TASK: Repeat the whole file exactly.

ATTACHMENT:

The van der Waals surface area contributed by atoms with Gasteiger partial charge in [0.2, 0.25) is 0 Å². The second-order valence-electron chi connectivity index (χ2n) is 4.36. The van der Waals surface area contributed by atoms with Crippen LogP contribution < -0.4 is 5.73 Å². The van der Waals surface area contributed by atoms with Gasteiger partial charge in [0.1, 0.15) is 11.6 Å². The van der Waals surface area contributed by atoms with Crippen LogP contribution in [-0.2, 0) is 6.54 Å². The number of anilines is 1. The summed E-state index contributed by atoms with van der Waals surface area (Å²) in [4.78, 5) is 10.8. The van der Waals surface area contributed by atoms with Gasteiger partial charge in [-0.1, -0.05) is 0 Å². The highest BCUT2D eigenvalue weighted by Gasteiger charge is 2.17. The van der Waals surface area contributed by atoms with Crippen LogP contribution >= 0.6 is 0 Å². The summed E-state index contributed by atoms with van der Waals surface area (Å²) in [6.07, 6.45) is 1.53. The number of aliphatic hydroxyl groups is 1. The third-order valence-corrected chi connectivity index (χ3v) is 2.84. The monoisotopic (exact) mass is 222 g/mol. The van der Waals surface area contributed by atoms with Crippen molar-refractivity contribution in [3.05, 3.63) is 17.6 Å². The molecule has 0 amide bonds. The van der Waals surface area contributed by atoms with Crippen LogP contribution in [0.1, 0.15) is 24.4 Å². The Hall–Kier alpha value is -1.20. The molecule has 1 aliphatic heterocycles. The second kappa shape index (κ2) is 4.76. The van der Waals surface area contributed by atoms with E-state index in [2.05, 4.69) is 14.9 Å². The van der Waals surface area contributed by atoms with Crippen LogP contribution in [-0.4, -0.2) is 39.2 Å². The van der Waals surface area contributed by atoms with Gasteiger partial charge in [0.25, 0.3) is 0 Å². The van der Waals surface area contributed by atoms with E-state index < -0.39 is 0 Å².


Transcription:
The van der Waals surface area contributed by atoms with Gasteiger partial charge in [0.2, 0.25) is 0 Å². The second-order valence-electron chi connectivity index (χ2n) is 4.36. The van der Waals surface area contributed by atoms with Crippen LogP contribution < -0.4 is 5.73 Å². The van der Waals surface area contributed by atoms with Gasteiger partial charge in [0.1, 0.15) is 11.6 Å². The van der Waals surface area contributed by atoms with Crippen LogP contribution in [-0.2, 0) is 6.54 Å². The number of anilines is 1. The summed E-state index contributed by atoms with van der Waals surface area (Å²) in [4.78, 5) is 10.8. The van der Waals surface area contributed by atoms with Gasteiger partial charge in [-0.1, -0.05) is 0 Å². The highest BCUT2D eigenvalue weighted by Gasteiger charge is 2.17. The van der Waals surface area contributed by atoms with Crippen LogP contribution >= 0.6 is 0 Å². The summed E-state index contributed by atoms with van der Waals surface area (Å²) in [6.07, 6.45) is 1.53. The number of aliphatic hydroxyl groups is 1. The third-order valence-corrected chi connectivity index (χ3v) is 2.84. The monoisotopic (exact) mass is 222 g/mol. The van der Waals surface area contributed by atoms with Crippen molar-refractivity contribution in [3.05, 3.63) is 17.6 Å². The molecule has 0 amide bonds. The van der Waals surface area contributed by atoms with Crippen LogP contribution in [0.1, 0.15) is 24.4 Å². The Hall–Kier alpha value is -1.20. The molecule has 1 aliphatic heterocycles. The second kappa shape index (κ2) is 4.76. The van der Waals surface area contributed by atoms with E-state index in [2.05, 4.69) is 14.9 Å². The van der Waals surface area contributed by atoms with Crippen LogP contribution in [-0.4, -0.2) is 39.2 Å². The van der Waals surface area contributed by atoms with Gasteiger partial charge in [0.25, 0.3) is 0 Å². The van der Waals surface area contributed by atoms with E-state index < -0.39 is 0 Å².